Let me start this off by saying that I’m not a comic book purist. Sure, I owned my fair share of comics growing up, but my comic book fascination was casual at best. I don’t know the back stories of every major comic book character. I’ve picked up what I’ve picked up with over the years. I’m not gonna win any origin story arguments with nerds, but I’m not going to totally be totally lost in these debates either.

So X-Men: First Class is a reboot of a franchise that needed some serious refreshment. The first couple X-Men films we’re pretty solid, the last one got kinda stale and that piece of trash Wolverine movie was borderline unwatchable. I went into X-Men: First Class with the expectation that James McAvoy and Michael Fassbender are two pretty decent actors. S how bad could it be?

Well, it was awesome. For all the reasons I thought it would be awesome. The supporting cast isn’t shabby, but Fassbender and McAvoy make this film better than good. McAvoy single-handedly made Wanted watchable and Fassbender’s performance in Inglorious Basterds gets better with every repeat viewing.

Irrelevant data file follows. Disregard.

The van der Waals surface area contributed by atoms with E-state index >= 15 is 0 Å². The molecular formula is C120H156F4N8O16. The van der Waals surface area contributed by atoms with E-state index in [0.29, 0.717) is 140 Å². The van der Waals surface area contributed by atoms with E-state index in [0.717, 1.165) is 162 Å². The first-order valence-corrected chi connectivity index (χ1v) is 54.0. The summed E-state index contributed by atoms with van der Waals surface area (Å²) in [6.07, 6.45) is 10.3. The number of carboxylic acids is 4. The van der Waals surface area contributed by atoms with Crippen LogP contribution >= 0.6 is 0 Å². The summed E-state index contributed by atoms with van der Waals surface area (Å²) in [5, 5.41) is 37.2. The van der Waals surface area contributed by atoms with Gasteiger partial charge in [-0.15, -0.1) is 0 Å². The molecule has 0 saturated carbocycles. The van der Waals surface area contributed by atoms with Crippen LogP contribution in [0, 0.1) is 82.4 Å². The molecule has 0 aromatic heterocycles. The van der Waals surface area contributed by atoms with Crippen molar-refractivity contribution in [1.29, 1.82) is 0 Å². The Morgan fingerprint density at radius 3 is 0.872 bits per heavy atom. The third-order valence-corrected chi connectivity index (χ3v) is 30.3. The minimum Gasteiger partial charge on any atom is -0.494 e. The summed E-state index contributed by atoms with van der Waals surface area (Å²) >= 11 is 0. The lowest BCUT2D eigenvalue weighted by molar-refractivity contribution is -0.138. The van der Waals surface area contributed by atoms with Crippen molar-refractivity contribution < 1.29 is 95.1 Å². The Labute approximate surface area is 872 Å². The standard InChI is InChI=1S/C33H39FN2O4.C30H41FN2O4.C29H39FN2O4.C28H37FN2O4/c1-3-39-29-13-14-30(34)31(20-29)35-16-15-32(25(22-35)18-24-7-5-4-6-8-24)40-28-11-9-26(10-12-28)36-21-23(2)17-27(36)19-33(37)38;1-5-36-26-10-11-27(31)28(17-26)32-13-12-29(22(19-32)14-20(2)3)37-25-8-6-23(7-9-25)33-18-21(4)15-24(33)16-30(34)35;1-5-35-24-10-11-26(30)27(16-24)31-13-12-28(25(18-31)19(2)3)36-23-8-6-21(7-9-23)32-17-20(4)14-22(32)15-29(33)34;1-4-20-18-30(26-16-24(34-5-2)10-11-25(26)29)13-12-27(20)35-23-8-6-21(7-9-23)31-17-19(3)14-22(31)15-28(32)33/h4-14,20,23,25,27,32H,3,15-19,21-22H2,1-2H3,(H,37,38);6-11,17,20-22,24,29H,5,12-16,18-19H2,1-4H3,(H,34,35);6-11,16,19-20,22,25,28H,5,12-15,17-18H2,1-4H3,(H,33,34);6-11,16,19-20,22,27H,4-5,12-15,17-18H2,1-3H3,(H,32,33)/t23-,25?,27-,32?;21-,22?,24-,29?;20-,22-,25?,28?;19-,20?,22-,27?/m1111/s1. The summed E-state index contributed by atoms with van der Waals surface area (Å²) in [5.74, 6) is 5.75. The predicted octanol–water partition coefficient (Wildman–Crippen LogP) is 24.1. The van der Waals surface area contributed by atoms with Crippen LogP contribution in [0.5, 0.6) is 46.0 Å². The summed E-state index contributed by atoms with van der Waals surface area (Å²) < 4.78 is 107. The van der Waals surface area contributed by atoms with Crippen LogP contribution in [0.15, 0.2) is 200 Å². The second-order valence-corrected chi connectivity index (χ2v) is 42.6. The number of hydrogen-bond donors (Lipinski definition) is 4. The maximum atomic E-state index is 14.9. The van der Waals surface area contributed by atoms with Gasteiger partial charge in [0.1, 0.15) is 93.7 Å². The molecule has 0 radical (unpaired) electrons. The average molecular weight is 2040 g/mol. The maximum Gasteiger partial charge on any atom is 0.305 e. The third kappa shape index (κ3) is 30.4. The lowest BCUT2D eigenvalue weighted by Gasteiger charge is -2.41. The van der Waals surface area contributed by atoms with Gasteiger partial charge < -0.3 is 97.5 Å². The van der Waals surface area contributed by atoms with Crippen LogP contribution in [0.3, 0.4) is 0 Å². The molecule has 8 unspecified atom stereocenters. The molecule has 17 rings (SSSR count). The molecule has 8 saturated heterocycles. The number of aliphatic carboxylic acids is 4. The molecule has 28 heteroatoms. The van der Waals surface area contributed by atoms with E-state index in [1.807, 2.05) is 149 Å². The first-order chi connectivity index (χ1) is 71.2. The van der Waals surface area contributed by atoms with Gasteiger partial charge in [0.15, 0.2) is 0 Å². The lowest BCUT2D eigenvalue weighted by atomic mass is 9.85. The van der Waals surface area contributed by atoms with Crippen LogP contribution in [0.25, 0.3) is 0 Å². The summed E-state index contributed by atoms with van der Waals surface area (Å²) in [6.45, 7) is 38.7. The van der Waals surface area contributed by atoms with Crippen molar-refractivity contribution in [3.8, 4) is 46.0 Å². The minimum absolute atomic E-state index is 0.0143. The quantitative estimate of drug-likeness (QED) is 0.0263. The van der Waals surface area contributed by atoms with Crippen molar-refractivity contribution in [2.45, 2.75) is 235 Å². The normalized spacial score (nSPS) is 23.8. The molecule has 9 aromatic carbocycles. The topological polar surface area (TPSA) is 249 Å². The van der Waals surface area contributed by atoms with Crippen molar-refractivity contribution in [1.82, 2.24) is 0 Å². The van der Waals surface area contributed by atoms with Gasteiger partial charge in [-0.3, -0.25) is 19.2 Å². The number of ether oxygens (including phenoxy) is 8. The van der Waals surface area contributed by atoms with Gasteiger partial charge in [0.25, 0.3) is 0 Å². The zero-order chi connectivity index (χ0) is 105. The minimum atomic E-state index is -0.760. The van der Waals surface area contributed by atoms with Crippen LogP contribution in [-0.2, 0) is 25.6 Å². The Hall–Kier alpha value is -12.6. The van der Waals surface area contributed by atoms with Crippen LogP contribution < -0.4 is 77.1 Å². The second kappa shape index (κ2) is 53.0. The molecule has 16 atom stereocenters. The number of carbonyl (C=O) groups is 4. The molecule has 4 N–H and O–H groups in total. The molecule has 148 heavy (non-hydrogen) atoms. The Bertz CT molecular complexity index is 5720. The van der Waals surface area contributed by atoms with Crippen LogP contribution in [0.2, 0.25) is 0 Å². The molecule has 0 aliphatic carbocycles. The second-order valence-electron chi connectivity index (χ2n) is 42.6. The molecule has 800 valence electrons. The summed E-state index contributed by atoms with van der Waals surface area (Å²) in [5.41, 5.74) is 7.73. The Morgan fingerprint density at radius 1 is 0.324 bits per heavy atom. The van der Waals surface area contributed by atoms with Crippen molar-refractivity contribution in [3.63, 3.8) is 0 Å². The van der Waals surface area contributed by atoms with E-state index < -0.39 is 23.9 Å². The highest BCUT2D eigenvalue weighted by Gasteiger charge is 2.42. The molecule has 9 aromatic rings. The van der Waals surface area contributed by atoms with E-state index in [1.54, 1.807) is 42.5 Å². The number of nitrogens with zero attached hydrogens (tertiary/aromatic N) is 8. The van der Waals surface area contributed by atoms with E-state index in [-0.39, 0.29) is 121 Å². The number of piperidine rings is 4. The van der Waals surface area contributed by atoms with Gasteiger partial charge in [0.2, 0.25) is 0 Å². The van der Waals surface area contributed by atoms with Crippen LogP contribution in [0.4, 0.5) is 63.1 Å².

These two guys bring new life to their characters. McAvoy adds depth to the young Professor X, the optimistic, diplomatic, naïve genius with budding leadership skills and cheesy pickup lines. Fassbender’s take on Magneto is fantastic. He balances light scenes with serious emotion while portraying the damaged, defiant realist who slides into super villainy.

The film is set in 1962, and that added a nice touch as well, especially when it came to January Jones and her wardrobe selections. Man, that chick was smokin’ in this movie, but she just can’t act. It’s a sad fact, but a fact nonetheless. Thankfully she didn’t have too many lines.

Kevin Bacon made me forget that he was Kevin Bacon by the end. That’s no small feat, that. His performance as Sebastian Shaw was pretty commendable, and he did the super evil thing pretty well.

I know some comic book fans are bitter about the origin story remixing that went down, but get over it. The franchise needed a Batman-style restart, and it went pretty well. With comic book back stories changing all the time in the world of actual comics, it’s difficult to be bitter about the way this film used its rebooting license.

Sound casting choices, good pacing, the strong relationship between the two main characters and some clever fictionalized historical plot maneuverings make this film a strong summer blockbuster. You’ll laugh (a little), you’ll cry (k, maybe not), but you’ll definitely be down to watch the next movie with this new team of X-folks. And that’s what a quality reboot is all about.

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